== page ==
Apple hasn’t officially announced its new smartwatch, but the company has left a trail of breadcrumbs with hints about what we can expect from its first new major product line since the iPad came out in 2010. Here’s what’s been reported.

Apple is hiring executives from Swiss watchmakers. CNBC reported last Friday that Apple poached a sales director from the Swiss watch company Tag Heuer. Jean-Claude Biver, head of watch brands for luxury conglomerate LVMH, which owns Tag Heuer, told CNBC the executive left recently “to take a contract with Apple” to launch the iWatch. According to 9to5Mac, the unnamed exec is Patrick Pruniaux, Tag Heuer’s vice president of sales and retail. Apple has not commented on the move. In March, the Financial Times reported Apple and other tech companies were targeting luxury watch brand executives.

It will probably be rectangular and come in two sizes. Reuters reported in June the display will likely be 2.5 inches long diagonally and slightly rectangular. It will protrude slightly from the band and feature a touch interface and wireless charging capabilities. In April, MacRumors and Apple Insider both reported a research note predicting the devices will come in two sizes: 1.3 and 1.5 inches. Other predictions: a sapphire cover lens, biometric recognition, an NFC chip and wireless charging.

It might work like a slap-bracelet. Laptopmag reported in June that Apple’s patent for a “bi-stable spring with a flexible display” describes a wrist-worn gadget with a wrap-around display.

It might watch you while you’re sleeping. 9to5Mac reported in February that Apple hired sleep expert Roy J.E.M Raymann from Philips Research. Raymann has experience working with wearables and could help Apple develop body tracking capabilities for an iWatch.

Health and fitness functions. Apple’s unveiling in June of HealthKit, a repository for data collected by various health apps, bolstered rumors that the iWatch will have health and fitness tracking capabilities. The Wall Street Journal reported in June that the watch will have 10 sensors to monitor health and fitness data, citing sources familiar with the matter. According to Reuters, one of the sensors can monitor the user’s pulse. CNET reported in June that Apple filed a patent for a weightlifting sensor that can gather data when attached to a weightlifting bar and send it to a mobile device. Business Insider reported in March that Apple patented a wrist pedometer to track steps. The smartwatch could also feature a heart monitor and blood glucose tracker. Earlier this year Apple hired biomedical experts with experience developing medical sensors to do both.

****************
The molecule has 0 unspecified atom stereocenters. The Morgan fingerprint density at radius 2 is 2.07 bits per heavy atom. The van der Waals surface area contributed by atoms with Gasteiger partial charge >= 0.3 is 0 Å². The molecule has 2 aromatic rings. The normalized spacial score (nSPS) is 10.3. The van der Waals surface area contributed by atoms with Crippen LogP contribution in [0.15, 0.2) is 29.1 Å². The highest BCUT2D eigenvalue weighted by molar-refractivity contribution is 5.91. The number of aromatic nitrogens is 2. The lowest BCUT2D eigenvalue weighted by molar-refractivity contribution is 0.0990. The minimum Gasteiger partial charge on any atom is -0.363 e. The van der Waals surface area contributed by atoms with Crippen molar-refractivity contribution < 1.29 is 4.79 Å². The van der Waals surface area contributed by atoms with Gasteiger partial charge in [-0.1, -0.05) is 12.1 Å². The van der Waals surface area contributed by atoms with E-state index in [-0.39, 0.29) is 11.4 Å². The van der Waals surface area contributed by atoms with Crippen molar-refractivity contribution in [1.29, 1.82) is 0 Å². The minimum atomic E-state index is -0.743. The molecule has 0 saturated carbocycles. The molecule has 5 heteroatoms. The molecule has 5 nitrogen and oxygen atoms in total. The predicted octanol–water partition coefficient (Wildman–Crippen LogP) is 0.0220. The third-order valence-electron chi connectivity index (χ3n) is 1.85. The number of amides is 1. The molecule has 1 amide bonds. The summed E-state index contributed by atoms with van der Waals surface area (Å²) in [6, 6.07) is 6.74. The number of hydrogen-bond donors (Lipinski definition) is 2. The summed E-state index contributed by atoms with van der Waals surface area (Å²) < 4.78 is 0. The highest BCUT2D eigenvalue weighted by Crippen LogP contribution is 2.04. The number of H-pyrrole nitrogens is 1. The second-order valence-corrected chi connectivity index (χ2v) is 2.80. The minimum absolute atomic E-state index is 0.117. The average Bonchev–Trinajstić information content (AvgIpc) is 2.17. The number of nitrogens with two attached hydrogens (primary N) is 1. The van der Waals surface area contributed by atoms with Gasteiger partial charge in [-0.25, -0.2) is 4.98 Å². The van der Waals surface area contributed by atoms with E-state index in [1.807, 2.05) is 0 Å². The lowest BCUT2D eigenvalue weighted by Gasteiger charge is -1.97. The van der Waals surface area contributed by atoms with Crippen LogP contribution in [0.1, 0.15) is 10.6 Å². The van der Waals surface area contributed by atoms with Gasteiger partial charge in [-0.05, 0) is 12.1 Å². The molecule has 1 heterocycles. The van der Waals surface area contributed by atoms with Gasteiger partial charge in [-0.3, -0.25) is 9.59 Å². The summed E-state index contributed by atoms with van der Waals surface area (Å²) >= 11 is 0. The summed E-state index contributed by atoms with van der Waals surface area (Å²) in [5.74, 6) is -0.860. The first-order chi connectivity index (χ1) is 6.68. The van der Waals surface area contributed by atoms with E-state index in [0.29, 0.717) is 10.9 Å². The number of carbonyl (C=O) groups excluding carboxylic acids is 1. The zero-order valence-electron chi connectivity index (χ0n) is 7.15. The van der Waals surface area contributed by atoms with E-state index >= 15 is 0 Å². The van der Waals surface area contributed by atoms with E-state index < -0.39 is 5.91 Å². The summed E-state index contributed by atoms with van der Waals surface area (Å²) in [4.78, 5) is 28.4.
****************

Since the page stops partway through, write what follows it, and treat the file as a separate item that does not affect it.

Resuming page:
The athlete-testing phase is underway. Citing sources with knowledge of the matter, 9to5Mac reported in June that Los Angeles Lakers star Kobe Bryant, Los Angeles Kings player Dustin Brown and other star athletes are testing the watch for Apple. Bryant was spotted visiting Apple’s Cupertino campus in May where he met with Apple design head Jony Ive.

It might not run on a battery. The New York Times reported in February Apple was looking at alternative means of powering devices, such as solar power, magnetic induction or kinetic energy from a user’s arm movement.

It will likely be called iWatch. Apple has trademarked the name in Japan, according to Bloomberg — and in Mexico, Taiwan, Turkey and Columbia, according to 9to5Mac.

It will likely run on iOS 8. When Apple introduced the latest update to its mobile operating system at its developer’s conference in June, they talked up features that fit with the rumored capabilities of the iWatch: fitness tracking and continuity across devices.

It could arrive in October. Reuters reported in June that Taiwan’s Quanta Computer will start mass production of the smartwatch in July in preparation for an October release, according to a source familiar with the matter. However, the Wall Street Journal reported on June 20 that production won’t start for another two to three months. Re/code reported in early June that Apple is planning a special event for October at which it will debut a wearable device designed to make use of the HealthKit fitness app, citing sources familiar with the plans.

Apple has hired a cadre of fashion experts. Rollout of the iWatch will be overseen by fashion industry experts. Apple hired Angela Ahrendts, former chief executive of Burberry, to run Apple’s global retail operations last October shortly after bringing former Yves-Saint Laurent chief Paul Deneve on board to run “special projects” and hiring Enrique Atienza, a senior vice president at Levi’s, to manage Apple’s U.S. retail. Last September, Apple also hired former Nike designer Ben Shaffer, who worked on the FuelBand.